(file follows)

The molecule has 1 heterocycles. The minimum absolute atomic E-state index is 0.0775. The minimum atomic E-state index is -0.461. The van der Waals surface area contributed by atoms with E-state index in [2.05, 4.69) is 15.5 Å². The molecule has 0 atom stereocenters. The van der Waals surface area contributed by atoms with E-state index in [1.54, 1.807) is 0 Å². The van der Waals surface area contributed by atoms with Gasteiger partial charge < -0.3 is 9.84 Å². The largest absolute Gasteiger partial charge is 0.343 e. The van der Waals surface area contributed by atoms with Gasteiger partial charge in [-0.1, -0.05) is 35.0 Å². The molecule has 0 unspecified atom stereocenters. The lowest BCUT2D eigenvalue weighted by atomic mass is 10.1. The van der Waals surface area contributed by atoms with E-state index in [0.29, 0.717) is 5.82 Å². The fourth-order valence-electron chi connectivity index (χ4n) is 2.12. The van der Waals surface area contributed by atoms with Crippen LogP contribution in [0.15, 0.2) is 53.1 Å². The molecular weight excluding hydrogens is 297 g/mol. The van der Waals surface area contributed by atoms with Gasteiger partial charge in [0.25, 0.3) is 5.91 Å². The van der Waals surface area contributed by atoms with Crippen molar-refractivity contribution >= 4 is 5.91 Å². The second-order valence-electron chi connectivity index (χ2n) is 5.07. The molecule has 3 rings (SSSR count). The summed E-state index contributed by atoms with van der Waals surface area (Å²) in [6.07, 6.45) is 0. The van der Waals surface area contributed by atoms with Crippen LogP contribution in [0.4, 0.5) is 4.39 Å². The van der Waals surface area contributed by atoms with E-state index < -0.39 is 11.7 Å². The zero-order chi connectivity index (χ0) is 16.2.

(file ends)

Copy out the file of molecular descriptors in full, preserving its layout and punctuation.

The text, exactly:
The molecule has 1 heterocycles. The minimum absolute atomic E-state index is 0.0775. The minimum atomic E-state index is -0.461. The van der Waals surface area contributed by atoms with E-state index in [2.05, 4.69) is 15.5 Å². The molecule has 0 atom stereocenters. The van der Waals surface area contributed by atoms with E-state index in [1.54, 1.807) is 0 Å². The van der Waals surface area contributed by atoms with Gasteiger partial charge < -0.3 is 9.84 Å². The largest absolute Gasteiger partial charge is 0.343 e. The van der Waals surface area contributed by atoms with Gasteiger partial charge in [-0.1, -0.05) is 35.0 Å². The molecule has 0 unspecified atom stereocenters. The lowest BCUT2D eigenvalue weighted by atomic mass is 10.1. The van der Waals surface area contributed by atoms with E-state index in [0.29, 0.717) is 5.82 Å². The fourth-order valence-electron chi connectivity index (χ4n) is 2.12. The van der Waals surface area contributed by atoms with Crippen LogP contribution in [0.15, 0.2) is 53.1 Å². The molecular weight excluding hydrogens is 297 g/mol. The van der Waals surface area contributed by atoms with Gasteiger partial charge in [0.25, 0.3) is 5.91 Å². The van der Waals surface area contributed by atoms with Crippen molar-refractivity contribution >= 4 is 5.91 Å². The second-order valence-electron chi connectivity index (χ2n) is 5.07. The molecule has 3 rings (SSSR count). The summed E-state index contributed by atoms with van der Waals surface area (Å²) in [6.07, 6.45) is 0. The van der Waals surface area contributed by atoms with Crippen LogP contribution in [0.4, 0.5) is 4.39 Å². The van der Waals surface area contributed by atoms with E-state index < -0.39 is 11.7 Å². The zero-order chi connectivity index (χ0) is 16.2.